Answer: NEITHER. They both contribute NOTHING.

The land owner charges you for accessing services, infrastructure, natural benefits, etc. around land, none of which the land owner provides. He gets money in return for NOTHING. The land owner not only does not contribute in any way, the land owner does the opposite: LEECH.
Don't really agree with this. I haven't opened that link, just read this post.

Land is property, and properties are one of the privileges that people can own. How is land not the product of your or anyone else's labor? In fact millions around the world are working, just to save up so they can buy their own land or house. You put in the years, the money, the huge investment, years of your life, so that you can own that property.

When they own their own property, whatever they want to do with it is their business. It was an investment, and now they can reap all the benefits from it. Talk about economy, this is basic economics. The demand exists, which is why the price is high.

What else would you have, all property owned by the Sovereign? I don't think that's a better choice either.
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Old 10-27-2012, 08:17 AM   #13
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Default Re: Do you see the cat?

Quote:
Originally Posted by MadeFromDust
Do you see the gorilla?



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Old 11-03-2012, 12:36 PM   #14
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Default Re: Do you see the cat?

Quote:
Originally Posted by ripthekik
Don't really agree with this. I haven't opened that link, just read this post.

Land is property, and properties are one of the privileges that people can own. How is land not the product of your or anyone else's labor?

It was there without the help of you or anyone else. You did not provide the land and you did not get it from anyone who provided it.

Quote:
In fact millions around the world are working, just to save up so they can buy their own land or house. You put in the years, the money, the huge investment, years of your life, so that you can own that property.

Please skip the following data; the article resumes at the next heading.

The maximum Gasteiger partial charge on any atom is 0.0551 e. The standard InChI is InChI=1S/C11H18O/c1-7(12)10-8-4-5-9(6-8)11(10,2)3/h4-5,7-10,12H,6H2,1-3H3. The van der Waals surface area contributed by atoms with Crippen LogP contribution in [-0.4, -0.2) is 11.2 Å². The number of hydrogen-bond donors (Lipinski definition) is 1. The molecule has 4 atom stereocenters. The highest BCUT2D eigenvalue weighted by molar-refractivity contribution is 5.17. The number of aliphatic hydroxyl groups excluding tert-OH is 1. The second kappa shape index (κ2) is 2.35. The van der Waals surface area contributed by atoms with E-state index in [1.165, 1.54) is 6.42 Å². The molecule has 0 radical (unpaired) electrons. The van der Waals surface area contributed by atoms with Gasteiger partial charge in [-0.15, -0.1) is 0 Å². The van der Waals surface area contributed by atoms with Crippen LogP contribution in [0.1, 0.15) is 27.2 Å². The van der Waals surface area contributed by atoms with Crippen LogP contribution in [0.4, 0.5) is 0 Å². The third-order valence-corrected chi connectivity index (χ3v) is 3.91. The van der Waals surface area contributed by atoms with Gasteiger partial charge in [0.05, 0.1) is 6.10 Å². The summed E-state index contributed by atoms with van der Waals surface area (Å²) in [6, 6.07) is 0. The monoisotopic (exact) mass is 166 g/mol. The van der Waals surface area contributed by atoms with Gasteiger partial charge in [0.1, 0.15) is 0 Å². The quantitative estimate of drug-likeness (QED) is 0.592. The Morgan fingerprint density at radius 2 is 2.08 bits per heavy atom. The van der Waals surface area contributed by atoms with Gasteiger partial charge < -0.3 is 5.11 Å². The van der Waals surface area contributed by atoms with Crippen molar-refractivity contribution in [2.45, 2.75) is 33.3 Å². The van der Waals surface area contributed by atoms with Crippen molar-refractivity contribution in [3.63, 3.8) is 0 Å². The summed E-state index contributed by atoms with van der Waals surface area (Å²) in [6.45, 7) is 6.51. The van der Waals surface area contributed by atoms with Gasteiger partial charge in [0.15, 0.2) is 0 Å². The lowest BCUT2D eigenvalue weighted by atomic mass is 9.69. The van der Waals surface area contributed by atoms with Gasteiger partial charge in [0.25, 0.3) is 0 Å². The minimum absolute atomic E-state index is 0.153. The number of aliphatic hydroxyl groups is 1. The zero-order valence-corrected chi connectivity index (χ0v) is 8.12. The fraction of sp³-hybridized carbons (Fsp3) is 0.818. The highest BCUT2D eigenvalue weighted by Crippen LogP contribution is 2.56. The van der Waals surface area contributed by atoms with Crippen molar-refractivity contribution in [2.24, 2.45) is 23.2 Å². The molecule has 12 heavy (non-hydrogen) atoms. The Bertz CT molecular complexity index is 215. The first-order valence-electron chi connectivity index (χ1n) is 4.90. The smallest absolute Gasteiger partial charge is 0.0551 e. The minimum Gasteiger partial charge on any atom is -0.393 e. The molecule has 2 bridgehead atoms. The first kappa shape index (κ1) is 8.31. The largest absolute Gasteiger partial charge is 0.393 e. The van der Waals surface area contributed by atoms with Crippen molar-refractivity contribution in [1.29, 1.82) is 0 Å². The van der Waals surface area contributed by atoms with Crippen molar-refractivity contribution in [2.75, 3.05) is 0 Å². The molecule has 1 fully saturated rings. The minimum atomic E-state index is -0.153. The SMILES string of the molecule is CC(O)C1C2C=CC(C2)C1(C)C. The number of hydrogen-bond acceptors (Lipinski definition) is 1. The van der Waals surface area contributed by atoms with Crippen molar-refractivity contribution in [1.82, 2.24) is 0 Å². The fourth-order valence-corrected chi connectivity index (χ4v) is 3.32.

Who are they buying that land from? Did land owner provide the land? What did the land owner do to deserve that money?

A lot of people try to become privileged with a lot of effort because the only way to stop being a slave to land owners is to become a land owner yourself.

Quote:
When they own their own property, whatever they want to do with it is their business. It was an investment, and now they can reap all the benefits from it. Talk about economy, this is basic economics. The demand exists, which is why the price is high.


What else would you have, all property owned by the Sovereign? I don't think that's a better choice either.

It is an investment just like owning slaves was an investment. Just because it's an investment does not mean you rightfully earn that money. Land owning just entitles you to other people's earnings.

And government is already the sovereign. That's what government is. The sovereign over a certain amount of land. It currently just gives land owners the privilege of collecting economic rent in return for nothing. What needs to be done is put a 100% tax on land value. No taxes on production necessary.

That way people get to keep the value they produce for society and pay society for the value they get from it.

Last edited by BEAST Griffin : 11-03-2012 at 12:54 PM.
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Old 11-03-2012, 01:37 PM   #15
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Default Re: Do you see the cat?

Sorry but with that logic, you can start questioning a lot more things. What is money? Why does money carry value? Who gives value to it?
Why should we be charged if we want to go to certain places? Doesn't it belong to the Earth? etc etc etc even more stupid questions.

Basically going around in circles. Land from the very beginning was owned by the governing body, who then passed it on to the people. Why should they have the land? Because international law says so. Look up what a "state"'s technical definition is.

Quote:
The state as a person of international law should possess the following qualifications: (a) a permanent population; (b) a defined territory; (c) government; and (d) capacity to enter into relations with the other states.

The state governs the land, offers protection and law for the people. In return, people follow the law and gain rights to own property. The constitution, all that.

You start your way here and work your way down on how land is eventually owned by the public today.

Basically i think this is just another philosophical question, which makes no sense really, which is why it isn't put in force, and why the system is as it currently is.